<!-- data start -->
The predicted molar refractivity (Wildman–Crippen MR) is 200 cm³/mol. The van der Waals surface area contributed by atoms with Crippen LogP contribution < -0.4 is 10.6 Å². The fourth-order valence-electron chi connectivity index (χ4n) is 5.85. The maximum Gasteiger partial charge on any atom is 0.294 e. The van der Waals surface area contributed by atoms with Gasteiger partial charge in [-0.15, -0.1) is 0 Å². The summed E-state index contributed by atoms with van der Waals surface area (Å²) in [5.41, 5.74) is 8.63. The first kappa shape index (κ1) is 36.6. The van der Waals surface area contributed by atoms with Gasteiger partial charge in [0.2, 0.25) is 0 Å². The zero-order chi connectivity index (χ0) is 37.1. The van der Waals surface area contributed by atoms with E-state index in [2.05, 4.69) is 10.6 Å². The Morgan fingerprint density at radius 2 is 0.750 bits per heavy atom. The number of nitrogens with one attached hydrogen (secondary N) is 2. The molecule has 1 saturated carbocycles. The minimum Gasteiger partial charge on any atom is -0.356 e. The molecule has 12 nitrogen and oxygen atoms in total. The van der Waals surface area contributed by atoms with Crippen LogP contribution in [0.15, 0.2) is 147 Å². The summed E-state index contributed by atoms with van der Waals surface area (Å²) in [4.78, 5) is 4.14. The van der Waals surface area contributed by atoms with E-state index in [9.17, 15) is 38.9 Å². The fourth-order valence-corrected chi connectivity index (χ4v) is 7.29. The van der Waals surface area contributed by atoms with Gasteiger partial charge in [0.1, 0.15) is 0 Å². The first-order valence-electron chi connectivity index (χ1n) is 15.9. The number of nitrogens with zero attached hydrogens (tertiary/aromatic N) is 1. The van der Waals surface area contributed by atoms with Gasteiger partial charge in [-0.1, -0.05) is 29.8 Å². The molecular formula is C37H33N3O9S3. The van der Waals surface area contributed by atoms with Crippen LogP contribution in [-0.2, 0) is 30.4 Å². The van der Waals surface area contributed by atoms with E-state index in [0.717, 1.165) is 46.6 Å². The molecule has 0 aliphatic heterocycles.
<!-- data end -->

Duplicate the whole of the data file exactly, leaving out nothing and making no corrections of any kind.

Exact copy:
The predicted molar refractivity (Wildman–Crippen MR) is 200 cm³/mol. The van der Waals surface area contributed by atoms with Crippen LogP contribution < -0.4 is 10.6 Å². The fourth-order valence-electron chi connectivity index (χ4n) is 5.85. The maximum Gasteiger partial charge on any atom is 0.294 e. The van der Waals surface area contributed by atoms with Gasteiger partial charge in [-0.15, -0.1) is 0 Å². The summed E-state index contributed by atoms with van der Waals surface area (Å²) in [5.41, 5.74) is 8.63. The first kappa shape index (κ1) is 36.6. The van der Waals surface area contributed by atoms with Gasteiger partial charge in [0.2, 0.25) is 0 Å². The zero-order chi connectivity index (χ0) is 37.1. The van der Waals surface area contributed by atoms with E-state index in [2.05, 4.69) is 10.6 Å². The Morgan fingerprint density at radius 2 is 0.750 bits per heavy atom. The number of nitrogens with one attached hydrogen (secondary N) is 2. The molecule has 1 saturated carbocycles. The minimum Gasteiger partial charge on any atom is -0.356 e. The molecule has 12 nitrogen and oxygen atoms in total. The van der Waals surface area contributed by atoms with Crippen LogP contribution in [0.15, 0.2) is 147 Å². The summed E-state index contributed by atoms with van der Waals surface area (Å²) in [4.78, 5) is 4.14. The van der Waals surface area contributed by atoms with E-state index in [9.17, 15) is 38.9 Å². The fourth-order valence-corrected chi connectivity index (χ4v) is 7.29. The van der Waals surface area contributed by atoms with Gasteiger partial charge in [0.1, 0.15) is 0 Å². The first-order valence-electron chi connectivity index (χ1n) is 15.9. The number of nitrogens with zero attached hydrogens (tertiary/aromatic N) is 1. The van der Waals surface area contributed by atoms with Gasteiger partial charge in [-0.1, -0.05) is 29.8 Å². The molecular formula is C37H33N3O9S3. The van der Waals surface area contributed by atoms with Crippen LogP contribution in [-0.2, 0) is 30.4 Å². The van der Waals surface area contributed by atoms with E-state index in [0.717, 1.165) is 46.6 Å². The molecule has 0 aliphatic heterocycles.